Tips to avoid deer vs vehicle collisions
SALT LAKE CITY — Now that everyone has “sprung forward” with the recent time change most people will notice that evenings will have more light, but mornings will be darker, which means a lot of Utahns will be commuting during lower-visibility morning hours. During early hours, be wary of wandering animals.
During the winter, there is an increase in wildlife along the roadways, primarily due to big game animals migrating to lower elevations in search of feed, according to Daniel Olson, wildlife migration initiative coordinator for the Utah Division of Wildlife Resources (DWR).
The migration period for deer is typically April and May, and then again in November which, coincidentally, is when the highest number of vehicle and deer collisions occur, Olson said.
“The peak time to hit deer is around November,” Olson said. “It coincides with mating season and the migration. Animals are crossing more roads during the migration, and male deer move around a lot more to find mates.”
According to a DWR study, there were approximately 10,000 wildlife vs vehicle collisions in 2012, Olson said. However, he estimates those numbers are lower now due to an increase in fencing and wildlife bridges that have been installed along migration routes across Utah highways.
Olson said deer are more active early in the morning and in the evenings, which coincides with busy commuting hours. This is also when low-light conditions make it difficult for drivers to see.
How to avoid wildlife
Here are some tips from Wild Aware Utah to help drivers avoid wildlife collisions:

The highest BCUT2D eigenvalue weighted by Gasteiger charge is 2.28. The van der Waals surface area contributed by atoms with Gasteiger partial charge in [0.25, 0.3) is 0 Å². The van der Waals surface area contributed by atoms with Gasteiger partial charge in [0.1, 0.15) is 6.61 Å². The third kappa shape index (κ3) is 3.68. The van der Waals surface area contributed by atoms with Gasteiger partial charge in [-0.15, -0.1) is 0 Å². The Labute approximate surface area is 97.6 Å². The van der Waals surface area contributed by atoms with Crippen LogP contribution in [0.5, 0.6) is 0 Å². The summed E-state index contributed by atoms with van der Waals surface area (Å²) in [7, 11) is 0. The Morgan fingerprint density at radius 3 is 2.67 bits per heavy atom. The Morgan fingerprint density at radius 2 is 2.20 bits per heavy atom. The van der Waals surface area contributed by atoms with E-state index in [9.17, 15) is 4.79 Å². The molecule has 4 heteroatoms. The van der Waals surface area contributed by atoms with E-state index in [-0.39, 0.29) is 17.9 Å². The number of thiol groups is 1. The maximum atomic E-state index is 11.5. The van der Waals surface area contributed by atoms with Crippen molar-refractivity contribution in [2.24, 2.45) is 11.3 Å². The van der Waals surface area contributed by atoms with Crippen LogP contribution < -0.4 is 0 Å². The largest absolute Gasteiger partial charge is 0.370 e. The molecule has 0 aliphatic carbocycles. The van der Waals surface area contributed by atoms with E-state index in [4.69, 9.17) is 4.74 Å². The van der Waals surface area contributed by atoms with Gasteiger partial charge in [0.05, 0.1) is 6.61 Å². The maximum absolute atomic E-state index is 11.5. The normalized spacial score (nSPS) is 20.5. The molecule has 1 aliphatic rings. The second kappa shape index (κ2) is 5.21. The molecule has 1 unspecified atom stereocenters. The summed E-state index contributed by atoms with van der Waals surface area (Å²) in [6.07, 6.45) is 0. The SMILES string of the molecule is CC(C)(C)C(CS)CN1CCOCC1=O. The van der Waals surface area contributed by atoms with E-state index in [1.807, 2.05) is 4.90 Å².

• Be especially alert at dawn and dusk.
• Heed wildlife crossing signs. These signs are usually placed in areas known to have a high volume of wildlife/vehicle collisions.
• Be alert on roadways near wooded, agricultural and wetland areas and also near lakes and streams.
• Scan both sides of the road. Invite passengers to help watch for wildlife.
• Do not drive distracted. Put away food, phones and other distractions.
• When possible, use high beam headlights to illuminate the road.
• Look for an animal’s eyeshine, which can be seen from a distance. Slow down once an animal has been spotted near the roadside.
• Some animals travel in groups, so be sure to watch for additional animals if one has been seen.
• Do not throw trash out of any vehicle. Trash and food scraps can draw animals to roadways.
If animal is seen
If an animal is seen near the road, here are some additional suggestions:
• Do not swerve for a deer or small animal. Stay in the lane and slow down.
• If several animals are standing in the road, do not try to drive through them or get out of the vehicle to chase or herd them. Honk the horn and flash the lights to encourage them to move on.
• If an animal has crossed the road, continue to drive slowly and be cautious because it may try to cross again.
If animal is hit
What to do if an animal is hit with the vehicle:
• Pull off the road and use the hazard lights if the car is undriveable.
• Do not try to approach an injured animal.
• Call 911 or contact the local police department if there are injuries or if the animal is in the roadway and could pose a threat to public safety.
For more information about wildlife/vehicle collisions or deer migration, contact the DWR wildlife migration initiative coordinator Daniel Olson at email@example.com.